If you are 60 years old, the 100 minus age rule states to hold 40% in stocks while the rest of your capital should be invested in high-grade bonds, government debt, and other safer assets. While this rule of thumb presents a simplified picture for splitting equity and fixed-income investments, making the ideal choice depends largely on your risk tolerance.
Ultimately, the 100 minus the age guideline presents a basic guideline. You should adjust it based on your risk tolerance and goals for life as you grow older. If you have a higher risk tolerance, you can set it to 110 or 120 minus your age. If you have a lower risk tolerance, you can set it to 80 or 90 minus your age.
How to Invest in Stocks, Bonds, and ETFs
An important part of investing is figuring out how much time you want to spend on your investments. Time is money, so you should try to figure out the way you can invest in the most efficient manner possible.
Time you can spend: Medium – High
Transaction Fees: None-Low
Also known as equity, a stock is a type of security that represents ownership of a fraction of a publicly-traded company.
Stocks are traded on stock exchanges, but there can be private sales of stocks as well. Stocks are a particular favorite for investors, and they have historically outperformed many other asset classes.
Some stocks benefit investors through the increased value of the shares, while others also pay shareholders dividends from the profits the company earns. Companies sell stocks to raise funds to help them operate their businesses.
If you’re investing in stocks the right way, you’ll be doing a lot of analysis on things like earnings reports and financial statements. This can be very time-consuming, and many investors skip this research part which can lead to big mistakes.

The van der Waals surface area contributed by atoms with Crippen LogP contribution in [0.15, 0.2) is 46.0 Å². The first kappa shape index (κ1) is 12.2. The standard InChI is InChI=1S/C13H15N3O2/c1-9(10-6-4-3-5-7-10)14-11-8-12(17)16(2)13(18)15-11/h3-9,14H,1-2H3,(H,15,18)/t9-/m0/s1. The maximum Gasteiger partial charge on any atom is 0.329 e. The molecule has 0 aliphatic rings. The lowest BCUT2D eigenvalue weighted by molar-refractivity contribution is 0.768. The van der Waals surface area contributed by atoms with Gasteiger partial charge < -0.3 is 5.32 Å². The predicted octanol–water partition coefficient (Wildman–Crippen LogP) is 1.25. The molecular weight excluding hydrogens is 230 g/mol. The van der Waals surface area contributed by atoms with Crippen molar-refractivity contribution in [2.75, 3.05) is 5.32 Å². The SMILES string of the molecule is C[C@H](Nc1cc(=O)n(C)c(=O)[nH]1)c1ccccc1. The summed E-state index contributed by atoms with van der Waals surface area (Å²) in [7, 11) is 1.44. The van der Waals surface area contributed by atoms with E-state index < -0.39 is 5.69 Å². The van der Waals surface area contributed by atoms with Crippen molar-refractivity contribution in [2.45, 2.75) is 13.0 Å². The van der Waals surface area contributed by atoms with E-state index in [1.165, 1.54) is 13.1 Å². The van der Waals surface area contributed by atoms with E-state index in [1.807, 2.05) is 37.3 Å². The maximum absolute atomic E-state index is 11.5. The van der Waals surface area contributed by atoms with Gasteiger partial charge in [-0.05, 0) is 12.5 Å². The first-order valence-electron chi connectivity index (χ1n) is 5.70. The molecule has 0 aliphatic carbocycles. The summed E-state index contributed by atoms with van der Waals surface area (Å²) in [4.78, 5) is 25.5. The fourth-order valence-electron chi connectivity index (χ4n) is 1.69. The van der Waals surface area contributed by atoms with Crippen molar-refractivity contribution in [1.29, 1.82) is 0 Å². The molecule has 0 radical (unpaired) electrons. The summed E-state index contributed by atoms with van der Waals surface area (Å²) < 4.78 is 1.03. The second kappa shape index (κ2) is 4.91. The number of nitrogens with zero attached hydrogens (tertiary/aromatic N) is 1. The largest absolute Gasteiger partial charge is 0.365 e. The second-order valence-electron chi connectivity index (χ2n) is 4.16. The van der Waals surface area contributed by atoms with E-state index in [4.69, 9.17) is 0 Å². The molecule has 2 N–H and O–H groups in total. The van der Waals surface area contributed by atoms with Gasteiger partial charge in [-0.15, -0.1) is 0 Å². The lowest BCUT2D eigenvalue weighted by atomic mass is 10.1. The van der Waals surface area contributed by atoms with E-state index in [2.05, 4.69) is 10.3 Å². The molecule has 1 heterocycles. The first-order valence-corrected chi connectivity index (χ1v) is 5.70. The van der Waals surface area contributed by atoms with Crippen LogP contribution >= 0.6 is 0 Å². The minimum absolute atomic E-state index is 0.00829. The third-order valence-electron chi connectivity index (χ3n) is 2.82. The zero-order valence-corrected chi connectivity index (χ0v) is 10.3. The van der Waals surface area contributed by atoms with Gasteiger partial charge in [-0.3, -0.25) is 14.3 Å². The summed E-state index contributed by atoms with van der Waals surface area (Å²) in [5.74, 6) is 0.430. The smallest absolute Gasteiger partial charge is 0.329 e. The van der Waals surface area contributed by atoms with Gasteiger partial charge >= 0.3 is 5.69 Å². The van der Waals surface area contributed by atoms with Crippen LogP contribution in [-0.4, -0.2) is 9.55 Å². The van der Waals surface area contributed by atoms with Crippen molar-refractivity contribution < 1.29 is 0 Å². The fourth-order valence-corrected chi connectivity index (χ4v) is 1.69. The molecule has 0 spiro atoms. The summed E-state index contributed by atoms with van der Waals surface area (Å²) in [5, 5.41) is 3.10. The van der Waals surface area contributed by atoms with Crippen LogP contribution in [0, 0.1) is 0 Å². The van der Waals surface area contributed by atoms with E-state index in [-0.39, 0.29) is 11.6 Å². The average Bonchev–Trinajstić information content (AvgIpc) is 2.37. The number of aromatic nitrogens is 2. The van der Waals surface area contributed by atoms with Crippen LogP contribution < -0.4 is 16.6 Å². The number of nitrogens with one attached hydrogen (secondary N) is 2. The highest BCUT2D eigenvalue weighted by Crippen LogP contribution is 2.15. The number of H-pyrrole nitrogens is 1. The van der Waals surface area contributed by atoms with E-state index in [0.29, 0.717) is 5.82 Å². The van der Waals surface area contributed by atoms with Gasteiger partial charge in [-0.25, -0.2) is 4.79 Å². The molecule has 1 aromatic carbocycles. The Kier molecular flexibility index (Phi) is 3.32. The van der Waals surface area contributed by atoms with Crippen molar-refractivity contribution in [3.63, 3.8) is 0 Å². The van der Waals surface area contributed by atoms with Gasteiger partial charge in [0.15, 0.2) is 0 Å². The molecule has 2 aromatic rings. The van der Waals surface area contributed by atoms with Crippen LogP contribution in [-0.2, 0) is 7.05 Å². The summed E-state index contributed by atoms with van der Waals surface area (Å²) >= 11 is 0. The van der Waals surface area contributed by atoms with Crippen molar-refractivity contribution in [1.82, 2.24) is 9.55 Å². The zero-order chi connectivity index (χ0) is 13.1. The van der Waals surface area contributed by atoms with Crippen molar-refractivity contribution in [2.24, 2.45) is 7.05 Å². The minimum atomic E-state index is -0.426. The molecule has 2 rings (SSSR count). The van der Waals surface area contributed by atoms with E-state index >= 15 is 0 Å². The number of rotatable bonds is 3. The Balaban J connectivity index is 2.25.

Bonds (Fixed Income)
Risk-tolerance: Low – medium
Time commitment: Low-medium
Fees: Low to none
Bonds are referred to as fixed-income assets and are generally lower risk than stocks. A bond is another type of security that you can own as an investor. It is a fixed-income investment tool that essentially represents a loan that the investor makes to a borrower. For instance, if you buy a corporate bond, you have issued a loan to said corporation.
Companies, municipalities, states, and sovereign governments can use bonds to finance various operations and projects.
Bonds and fixed income are a balance to the equities in your investment, and the main method you can use to control the riskiness of your investments. The less risky you want your portfolio, the more you allocate to bonds.
Exchange-Traded Funds (ETFs)
Risk-tolerance: Low – high
Time commitment: Low
Transaction Fees: Low
Exchange-Traded Funds or ETFs are all the rage these days. Billions of Canadian dollars flow into ETFs each year, and that number is forecasted to only increase.
ETFs can contain many types of investments like stocks, bonds, commodities, or even a mixture of them. An ETF is a marketable asset, which means that it has a price associated with it that allows you to buy and sell it easily.
ETFs can invest in a wide range of sectors or utilize several strategies when it comes to creating the group of securities that each of them consists of, ranging from very low-risk bond ETF funds, to high-risk marijuana stock ETFs. Beware of how much risk you are taking on in each ETF.
These funds, as their name suggests, can be traded on exchanges. In many ways, ETFs are like mutual funds, but they are listed on exchanges, and they can trade throughout the day like ordinary stocks on the stock market.
It’s easy to see why ETFs have exploded in popularity. ETFs can offer you easy diversification with almost no research needed, and at a very low fee.
Fees: Very High
I don’t invest in mutual funds, even though I used to work for one of the largest fund companies in Canada. Mutual funds are not proven to outperform the market after the high-fees to run a fund is taken into account.